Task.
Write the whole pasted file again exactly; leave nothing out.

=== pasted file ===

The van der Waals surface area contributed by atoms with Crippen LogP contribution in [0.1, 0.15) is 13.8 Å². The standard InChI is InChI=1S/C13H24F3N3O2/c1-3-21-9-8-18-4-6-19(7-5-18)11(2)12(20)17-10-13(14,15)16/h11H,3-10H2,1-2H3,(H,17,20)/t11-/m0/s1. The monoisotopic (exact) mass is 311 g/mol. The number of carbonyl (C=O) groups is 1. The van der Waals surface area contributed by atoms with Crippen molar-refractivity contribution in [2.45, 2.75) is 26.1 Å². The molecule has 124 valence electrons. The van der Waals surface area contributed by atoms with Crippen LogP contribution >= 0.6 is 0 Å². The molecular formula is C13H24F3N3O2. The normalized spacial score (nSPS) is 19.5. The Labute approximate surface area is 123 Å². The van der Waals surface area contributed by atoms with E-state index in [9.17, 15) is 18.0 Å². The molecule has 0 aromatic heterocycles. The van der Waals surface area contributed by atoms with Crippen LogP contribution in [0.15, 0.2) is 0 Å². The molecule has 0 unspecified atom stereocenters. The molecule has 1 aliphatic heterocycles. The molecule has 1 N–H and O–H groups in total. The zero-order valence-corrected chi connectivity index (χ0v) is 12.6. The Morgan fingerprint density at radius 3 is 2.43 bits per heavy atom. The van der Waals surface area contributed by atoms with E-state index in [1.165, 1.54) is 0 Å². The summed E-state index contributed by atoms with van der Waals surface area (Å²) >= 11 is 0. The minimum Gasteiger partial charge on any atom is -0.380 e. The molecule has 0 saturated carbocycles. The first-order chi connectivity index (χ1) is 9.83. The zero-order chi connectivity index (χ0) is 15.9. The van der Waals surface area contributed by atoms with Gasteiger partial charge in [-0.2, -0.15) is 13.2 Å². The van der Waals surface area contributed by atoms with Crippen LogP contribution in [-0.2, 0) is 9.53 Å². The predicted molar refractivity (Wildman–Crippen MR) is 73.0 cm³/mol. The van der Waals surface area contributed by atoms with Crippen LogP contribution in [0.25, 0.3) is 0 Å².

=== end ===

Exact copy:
The van der Waals surface area contributed by atoms with Crippen LogP contribution in [0.1, 0.15) is 13.8 Å². The standard InChI is InChI=1S/C13H24F3N3O2/c1-3-21-9-8-18-4-6-19(7-5-18)11(2)12(20)17-10-13(14,15)16/h11H,3-10H2,1-2H3,(H,17,20)/t11-/m0/s1. The monoisotopic (exact) mass is 311 g/mol. The number of carbonyl (C=O) groups is 1. The van der Waals surface area contributed by atoms with Crippen molar-refractivity contribution in [2.45, 2.75) is 26.1 Å². The molecule has 124 valence electrons. The van der Waals surface area contributed by atoms with Crippen LogP contribution >= 0.6 is 0 Å². The molecular formula is C13H24F3N3O2. The normalized spacial score (nSPS) is 19.5. The Labute approximate surface area is 123 Å². The van der Waals surface area contributed by atoms with E-state index in [9.17, 15) is 18.0 Å². The molecule has 0 aromatic heterocycles. The van der Waals surface area contributed by atoms with Crippen LogP contribution in [0.15, 0.2) is 0 Å². The molecule has 0 unspecified atom stereocenters. The molecule has 1 aliphatic heterocycles. The molecule has 1 N–H and O–H groups in total. The zero-order valence-corrected chi connectivity index (χ0v) is 12.6. The Morgan fingerprint density at radius 3 is 2.43 bits per heavy atom. The van der Waals surface area contributed by atoms with E-state index in [1.165, 1.54) is 0 Å². The summed E-state index contributed by atoms with van der Waals surface area (Å²) >= 11 is 0. The minimum Gasteiger partial charge on any atom is -0.380 e. The molecule has 0 saturated carbocycles. The first-order chi connectivity index (χ1) is 9.83. The zero-order chi connectivity index (χ0) is 15.9. The van der Waals surface area contributed by atoms with Gasteiger partial charge in [-0.2, -0.15) is 13.2 Å². The van der Waals surface area contributed by atoms with Crippen LogP contribution in [-0.2, 0) is 9.53 Å². The predicted molar refractivity (Wildman–Crippen MR) is 73.0 cm³/mol. The van der Waals surface area contributed by atoms with Crippen LogP contribution in [0.25, 0.3) is 0 Å².